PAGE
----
A defender of the rights of victims – Interview with His Excellency Monsignor Silvano M. Tomasi, Apostolic Nuncio, Permanent Observer of the Holy See

When going for a rendez-vous with the Holy See’s representative in Geneva, you might expect a serious, austere type who is going to make you feel guilty about all the things that you should have done and never did. However, meeting Monsignor Tomasi was not like this at all. We met a man with a great sense of humour, a deep concern about people and their well-being, and who is there to give the « forgotten ones » in our globalized world a voice, so that it can become a better place for everybody to live. One of his battles — if we may call it so — is to strive in favour of refugees and migrants, putting their issues on the international agenda, a task to which Monsignor Tomasi has dedicated most of his life.
Q: Could you tell us something about your background?
I was born and raised near Venice. As a young man I went to New York where I became a priest. Altogether I lived for over twenty-five years in the United States. At first, I started teaching sociology at the City University of New York, where I taught for more than three years. At a certain point, I had to make a choice between continuing my full-time teaching position in the university system or pursuing other activities in the Church. After this teaching experience (which was great), I worked with migrants and refugees.
Sometime after that, for about six years I went to work for the Conference of Catholic Bishops of the United States in Washington in the area of resettlement of refugees, assistance to the new people arriving in the aftermath of the war in Viet Nam and other newcomers from Asia and Latin America.
From there I was called to Rome to serve as the secretary of one of the departments of the Curia (the central governing body of the Roman Catholic Church) that coordinates activities dealing with displaced persons – migrants, refugees and people on the move. I belong to a small religious order that deals with the world of human mobility.
From Rome I was sent as a nuncio (i.e. ambassador) to Ethiopia and Eritrea. I was there for some seven years. It was a great experience, I could see what all these matters that I am involved with in multilateral diplomacy — development, poverty alleviation, the role of civil society and democratic institutions, prevention of conflicts — looked like on the ground. It was the time of transition from the Mengistu Regime to a more democratic approach to political life in Ethiopia, while Eritrea gained independence and moved in a different direction.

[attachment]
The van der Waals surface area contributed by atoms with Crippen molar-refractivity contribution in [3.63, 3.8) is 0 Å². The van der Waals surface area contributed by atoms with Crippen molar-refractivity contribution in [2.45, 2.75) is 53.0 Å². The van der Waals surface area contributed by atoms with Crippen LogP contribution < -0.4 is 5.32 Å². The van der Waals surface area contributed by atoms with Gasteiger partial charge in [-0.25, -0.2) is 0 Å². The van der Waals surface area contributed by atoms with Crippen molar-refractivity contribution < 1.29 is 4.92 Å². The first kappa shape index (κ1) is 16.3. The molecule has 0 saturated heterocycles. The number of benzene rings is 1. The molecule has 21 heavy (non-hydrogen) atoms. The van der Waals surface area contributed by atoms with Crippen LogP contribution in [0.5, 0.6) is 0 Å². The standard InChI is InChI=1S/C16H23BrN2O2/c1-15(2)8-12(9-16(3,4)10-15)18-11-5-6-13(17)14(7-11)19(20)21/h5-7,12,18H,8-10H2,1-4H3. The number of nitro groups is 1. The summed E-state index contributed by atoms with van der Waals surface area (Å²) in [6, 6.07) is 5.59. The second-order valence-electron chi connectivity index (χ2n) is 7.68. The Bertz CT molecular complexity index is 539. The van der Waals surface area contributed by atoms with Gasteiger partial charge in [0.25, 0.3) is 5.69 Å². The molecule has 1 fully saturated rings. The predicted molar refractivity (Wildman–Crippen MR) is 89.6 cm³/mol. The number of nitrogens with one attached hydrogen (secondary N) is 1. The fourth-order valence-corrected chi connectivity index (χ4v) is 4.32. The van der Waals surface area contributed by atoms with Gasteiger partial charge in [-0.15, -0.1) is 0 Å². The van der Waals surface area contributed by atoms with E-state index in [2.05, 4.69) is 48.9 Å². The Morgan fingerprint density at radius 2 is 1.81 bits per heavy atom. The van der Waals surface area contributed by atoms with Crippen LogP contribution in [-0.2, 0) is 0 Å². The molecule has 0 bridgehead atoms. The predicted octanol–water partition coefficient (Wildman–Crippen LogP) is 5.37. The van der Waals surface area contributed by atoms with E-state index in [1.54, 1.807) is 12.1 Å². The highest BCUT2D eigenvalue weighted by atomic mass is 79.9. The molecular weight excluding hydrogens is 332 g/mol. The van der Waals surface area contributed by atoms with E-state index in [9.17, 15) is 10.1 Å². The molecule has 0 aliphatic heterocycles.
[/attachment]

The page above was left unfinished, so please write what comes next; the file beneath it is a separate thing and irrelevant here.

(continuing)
It was also a tragic time. I was accredited both to Addis Ababa and to Asmara during the war between Ethiopia and Eritrea and I had to shuttle between these two capitals. To reach Asmara I had to go through Saudi Arabia because other connections were inter- rupted, or use the transport of the U.N. peacekeepers.
Religious leaders became involved in trying to establish communication between the two sides and to resolve the differences. Ethiopians and Eritreans really are brothers with the same language, the same basic culture. I think it was a good service to both governments in trying to shorten that futile and disastrous war.
I put a lot of energy into the push for development projects in villages, in medical health, in schools, and also in the idea of a Catholic university that is being developed right now in Addis Ababa.
Normally a nuncio deals with the government to which he is accredited, with the local Catholic Church, and with other religious communities. The largest part of the Ethiopian population belongs to the Orthodox faith, but there is also a large percentage of Muslims, and a Lutheran tradition, in particular in the south. The small Catholic Church is also very active with some 250 schools and some good health institutions.
In his usual work, a nuncio maintains relations with the government like any other ambassador, but he also has another hat to wear, which is service to the local Catholic Church, and to other churches to the extent possible. He tries to be of support and to be a link between this community and the Holy Father in Rome.
During my time in Africa, the Holy See opened diplomatic relations with the Islamic Republic of Djibouti and also obtained the first agreement as Observer to the African Union, which has its seat in Addis Ababa. This latter aspect of the work was very interesting. It gave me the opportunity to follow the transition from the Organization of African Unity to the African Union; the different steps taken to strengthen this transition and to make Africans more responsible for their own future. African leaders are progressively assuming more direct responsibility for their own continent and for the solution of its problems, a great step forward.